NASA Technical Reports Server (NTRS)

    Fields, Christina M.

    2013-01-01

    The Spaceport Command and Control System (SCCS) Simulation Computer Software Configuration Item (CSCI) is responsible for providing simulations to support test and verification of SCCS hardware and software. The Universal Coolant Transporter System (UCTS) was a Space Shuttle Orbiter support piece of the Ground Servicing Equipment (GSE). The initial purpose of the UCTS was to provide two support services to the Space Shuttle Orbiter immediately after landing at the Shuttle Landing Facility. The UCTS is designed with the capability of servicing future space vehicles; including all Space Station Requirements necessary for the MPLM Modules. The Simulation uses GSE Models to stand in for the actual systems to support testing of SCCS systems during their development. As an intern at Kennedy Space Center (KSC), my assignment was to develop a model component for the UCTS. I was given a fluid component (dryer) to model in Simulink. I completed training for UNIX and Simulink. The dryer is a Catch All replaceable core type filter-dryer. The filter-dryer provides maximum protection for the thermostatic expansion valve and solenoid valve from dirt that may be in the system. The filter-dryer also protects the valves from freezing up. I researched fluid dynamics to understand the function of my component. The filter-dryer was modeled by determining affects it has on the pressure and velocity of the system. I used Bernoulli's Equation to calculate the pressure and velocity differential through the dryer. I created my filter-dryer model in Simulink and wrote the test script to test the component. I completed component testing and captured test data. The finalized model was sent for peer review for any improvements. I participated in Simulation meetings and was involved in the subsystem design process and team collaborations. I gained valuable work experience and insight into a career path as an engineer.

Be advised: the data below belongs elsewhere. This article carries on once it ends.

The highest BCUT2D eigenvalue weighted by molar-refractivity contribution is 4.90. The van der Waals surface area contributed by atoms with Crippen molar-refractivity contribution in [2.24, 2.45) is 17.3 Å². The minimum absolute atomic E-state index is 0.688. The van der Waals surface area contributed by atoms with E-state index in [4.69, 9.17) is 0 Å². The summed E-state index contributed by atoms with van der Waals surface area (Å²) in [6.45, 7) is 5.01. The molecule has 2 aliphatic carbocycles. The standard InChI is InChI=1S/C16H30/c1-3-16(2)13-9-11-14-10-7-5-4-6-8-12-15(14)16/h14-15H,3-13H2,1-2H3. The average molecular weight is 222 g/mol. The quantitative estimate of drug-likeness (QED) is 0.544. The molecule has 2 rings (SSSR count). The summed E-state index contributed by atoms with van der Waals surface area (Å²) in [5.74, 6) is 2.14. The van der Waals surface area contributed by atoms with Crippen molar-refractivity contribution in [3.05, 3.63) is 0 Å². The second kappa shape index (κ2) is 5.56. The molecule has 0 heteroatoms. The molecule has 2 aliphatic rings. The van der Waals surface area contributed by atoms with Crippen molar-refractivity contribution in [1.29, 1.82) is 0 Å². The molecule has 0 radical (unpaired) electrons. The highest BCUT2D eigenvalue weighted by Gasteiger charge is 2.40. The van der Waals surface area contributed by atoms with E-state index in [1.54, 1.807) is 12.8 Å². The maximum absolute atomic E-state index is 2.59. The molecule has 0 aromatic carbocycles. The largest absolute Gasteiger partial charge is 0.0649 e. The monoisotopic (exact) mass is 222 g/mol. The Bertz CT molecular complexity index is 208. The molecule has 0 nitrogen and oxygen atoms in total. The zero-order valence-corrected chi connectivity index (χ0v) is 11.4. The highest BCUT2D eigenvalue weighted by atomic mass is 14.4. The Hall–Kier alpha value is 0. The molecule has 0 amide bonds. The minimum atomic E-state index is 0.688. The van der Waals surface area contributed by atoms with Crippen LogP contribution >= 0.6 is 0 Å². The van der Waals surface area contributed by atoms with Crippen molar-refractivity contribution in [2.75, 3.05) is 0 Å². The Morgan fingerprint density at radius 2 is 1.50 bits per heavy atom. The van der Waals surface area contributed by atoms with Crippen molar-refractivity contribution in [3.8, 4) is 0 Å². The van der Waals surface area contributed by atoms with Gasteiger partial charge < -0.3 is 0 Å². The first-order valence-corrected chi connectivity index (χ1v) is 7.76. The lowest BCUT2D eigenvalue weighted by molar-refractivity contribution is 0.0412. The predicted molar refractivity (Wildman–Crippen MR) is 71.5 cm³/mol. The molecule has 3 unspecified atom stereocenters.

10. Component characterization and development 2

    NASA Astrophysics Data System (ADS)

    Smith, Jacqueline D.

    1993-09-01

    The effort entitled, 'Component Characterization and Development II' was established in the Rome Lab Photonics Center Analog & Lightwave Photonics Branch as part of the overall in-house program plan to advanced the state-of-the-art in optics and electrooptics. The objective of the effort is to specify, acquire, and/or develop components for Air Force Command, Control, Communications, and Intelligence (C3I) applications. The source of prototype devices was designated to include academia, industry, and government organizations. Actual performance data was measured for both electro-optic and fiber-optic based devices that were of interest to communications, spatial laser control, and optical beamforming applications. Additionally, several novel approaches to device fabrication were investigated through a BAA contract with Syracuse University.

  11. Definition, analysis and development of an optical data distribution network for integrated avionics and control systems. Part 2: Component development and system integration

    NASA Technical Reports Server (NTRS)

    Yen, H. W.; Morrison, R. J.

    1984-01-01